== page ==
That ads up fast, and that doesn’t account for normal industrial use. All industry uses water, its life. In 2007 the paper industry in Canada used 42098457888 gallons of water – and for the most part that water needs allot of cleaning before being released. That’s enough for 10000 fracks (without recycling and if all fracks took the most water.

There are some areas where fracking does use up the water and probably shouldn’t be used. Texas and southern states have had aquifers dry up from fracking water removal – and also from over irrigation for food. But as a rule those areas have limited or no water supply and their natural state is desert. Most of Canada has a great abundance of water – it truly is our national resource.

The trick:

Widespread use of huge scary numbers that the average human mind cannot comprehend with nothing true that it can be compared to for real people to understand. This is a common scare tactic for a number of “environmental” activists and causes.

Just for fun, it takes 1.8 gallons of water to make the plastic in one bottle of bottled water, not including the water inside. How many bottled waters do you see everywhere? How many are in your home?

Whats with NORM?

Naturally occurring radioactive materials (NORMS) are exactly what they sound like. As rocks erode are carried downstream and deposited in lake/rivers/streams they carry with them (depending on the rocks they come from) small amounts of radioactive minerals.

Sometimes these sediments even pick up organic matter like trees, grasses, animals, etc etc. Now these minerals create a sand/silt an are continually covered with new layers. Over millions of years the layers with increasing layers above them start to lithify (start forming rocks) and  trap the radioactivity in their rock layers. Decomposition of natural organic matter, coupled with slightly radioactive minerals which are now “trapped” can concentrate radioactivity as well as natural gas/oil/coal.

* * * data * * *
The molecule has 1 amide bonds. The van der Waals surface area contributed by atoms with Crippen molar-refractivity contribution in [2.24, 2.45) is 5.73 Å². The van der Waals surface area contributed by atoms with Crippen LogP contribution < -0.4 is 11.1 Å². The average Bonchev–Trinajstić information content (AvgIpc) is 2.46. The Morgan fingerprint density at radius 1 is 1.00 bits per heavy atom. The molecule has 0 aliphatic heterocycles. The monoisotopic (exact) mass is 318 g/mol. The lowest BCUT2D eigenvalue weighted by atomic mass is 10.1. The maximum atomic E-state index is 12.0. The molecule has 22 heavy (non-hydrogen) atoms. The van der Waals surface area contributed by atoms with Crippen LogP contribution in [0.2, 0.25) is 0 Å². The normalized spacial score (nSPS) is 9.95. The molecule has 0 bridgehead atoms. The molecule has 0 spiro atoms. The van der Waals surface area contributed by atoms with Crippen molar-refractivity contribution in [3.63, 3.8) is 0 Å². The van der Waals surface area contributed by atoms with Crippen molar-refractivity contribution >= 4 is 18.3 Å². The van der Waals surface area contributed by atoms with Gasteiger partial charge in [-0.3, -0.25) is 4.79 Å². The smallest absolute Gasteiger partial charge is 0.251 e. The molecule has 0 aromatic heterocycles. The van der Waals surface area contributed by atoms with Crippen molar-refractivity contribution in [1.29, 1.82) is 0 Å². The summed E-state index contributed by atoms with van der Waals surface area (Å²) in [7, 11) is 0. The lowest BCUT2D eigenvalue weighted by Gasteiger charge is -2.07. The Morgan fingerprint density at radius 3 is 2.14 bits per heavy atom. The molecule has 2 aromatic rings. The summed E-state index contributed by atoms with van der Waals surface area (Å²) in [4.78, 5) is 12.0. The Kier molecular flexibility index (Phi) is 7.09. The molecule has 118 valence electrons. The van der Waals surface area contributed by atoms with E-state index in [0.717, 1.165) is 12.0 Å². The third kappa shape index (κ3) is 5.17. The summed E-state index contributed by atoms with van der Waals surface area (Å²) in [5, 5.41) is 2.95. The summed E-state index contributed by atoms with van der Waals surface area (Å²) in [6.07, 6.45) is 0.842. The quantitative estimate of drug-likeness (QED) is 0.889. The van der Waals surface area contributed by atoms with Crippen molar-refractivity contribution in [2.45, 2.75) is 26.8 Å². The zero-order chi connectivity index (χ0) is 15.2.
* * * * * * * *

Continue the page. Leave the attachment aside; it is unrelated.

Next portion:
Then we drill into the rock to take the gas out and BOOM – out comes the radioactivity as well.

The trick

Radioactive minerals are all around us, every day. In the local case in Nova Scotia/Windsor area there is an ancient mountain chain that has eroded away leaving this large granitic intrusion called the South Mountain Batholith (SMB). One cool thing about the SMB is that its well, slightly radioactive, especially around the Windsor area. Alot of granites are actually slightly radioactive as the have NORMs. SMB was explored for possible uranium mines in the 1980’s due to its radioactivity in airborne surveys. This lead to a ban on exploration for Uranium in Nova Scotia’

So where does the sediment come from that forms the NORMs in the fracking wells? well mostly from SMB erosion. Is the SMB still eroding? Well yes – has been for many millions of years, eroding and depositing sediments with NORMs downstream, and downstream includes the Windsor area.

Not just the deep gas producing rock layers hold NORMs, they are present in almost all layers of rocks, including the ones on and near surface, and surely the ones in direct contact with the water table.

So throw the term radioactive… anything out there without context is scary, just don’t tell them that its actually everywhere around them already, their cottage is built on the epicentre, their wells are dug into it, their basements concentrate it (RADON gas?)

The following diagram, is a fixed (to scale) version of a diagram commonly circulated by anti-fracking groups. I’ve added notes relevant to the Windsor area fracking controversy.

Share This